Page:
Secondly, the arrangements for the new so-called tribunals are just plain wrong, because applicants are entitled to have the factual aspects of their case heard, fairly and impartially, and assessed properly. If the tribunal were dealing with a criminal matter, the person appearing before it would have their case determined by
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tribunals of either three lay members in a magistrates' court, or 12 lay members in the Crown Court. However, the consequence of making factual errors in an asylum case can be far graver than in any criminal trial in this country.

Moreover, it is not only wrong of the Government to exclude lay adjudication from such tribunals, but plain foolish. The central object of the design of the statutory regime should be to make it sufficiently fair to discourage the courts from providing a parallel remedy in judicial review, as other statutory regimes have done successfully. One example is that of enforcement appeals. If the courts are not confident that issues of fact are properly dealt with by the system, they will permit judicial review on grounds of either perversity or disproportionality, following oral argument on permission applications—oral arguments that are denied under the proposed statutory regime.

That third consequence is much less likely to be the case if the tribunal is composed of three members. I accept that having three lawyers would be extremely expensive; but, much more importantly, it would be much less desirable than having one lawyer and two lay members, with the selection of lay members geared to employ individuals with long experience of assessing character, a reasonable proportion of whom should come from the ethnic minorities to reflect the backgrounds of the applicants. That would vastly improve confidence in the fairness of the objective fact-finding procedure. In doing so, it would make the statutory regime impervious to judicial review.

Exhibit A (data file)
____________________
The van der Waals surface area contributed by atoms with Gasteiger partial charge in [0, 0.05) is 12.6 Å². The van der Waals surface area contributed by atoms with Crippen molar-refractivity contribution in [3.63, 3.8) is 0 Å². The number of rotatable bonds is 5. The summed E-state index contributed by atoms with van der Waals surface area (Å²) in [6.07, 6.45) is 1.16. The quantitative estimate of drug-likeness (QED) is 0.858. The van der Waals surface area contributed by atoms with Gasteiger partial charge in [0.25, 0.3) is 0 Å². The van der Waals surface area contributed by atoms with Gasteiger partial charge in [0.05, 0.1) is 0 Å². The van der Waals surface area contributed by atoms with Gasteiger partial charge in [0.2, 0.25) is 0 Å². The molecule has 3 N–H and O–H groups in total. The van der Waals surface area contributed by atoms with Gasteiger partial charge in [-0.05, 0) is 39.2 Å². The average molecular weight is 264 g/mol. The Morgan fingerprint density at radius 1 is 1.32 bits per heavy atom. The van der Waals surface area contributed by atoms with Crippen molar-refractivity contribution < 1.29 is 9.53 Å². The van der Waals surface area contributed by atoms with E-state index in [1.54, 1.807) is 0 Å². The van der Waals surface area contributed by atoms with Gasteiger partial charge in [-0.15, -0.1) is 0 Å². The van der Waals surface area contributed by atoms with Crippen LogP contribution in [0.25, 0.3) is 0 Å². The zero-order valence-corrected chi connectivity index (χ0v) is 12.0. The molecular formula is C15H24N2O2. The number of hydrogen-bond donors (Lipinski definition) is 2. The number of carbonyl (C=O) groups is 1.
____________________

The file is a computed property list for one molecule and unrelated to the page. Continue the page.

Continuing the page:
I hope that the Minister will forgive me if I express some scepticism about the Government's motives on the matter of lay representation on bodies that have a mixture of fact-finding and legal duties. That mistrust is most colourfully manifested in the Government's attitudes to jury trials, as we saw in the great debates on the then Criminal Justice Bill last year. We have also seen attempts—some successful—to remove lay members from tribunals, such as the social security tribunals. There seems to be a growing lack of trust by the Government in the judgment of our citizens. Is that because they perceive that our citizens have a growing lack of trust in them? I beg to move.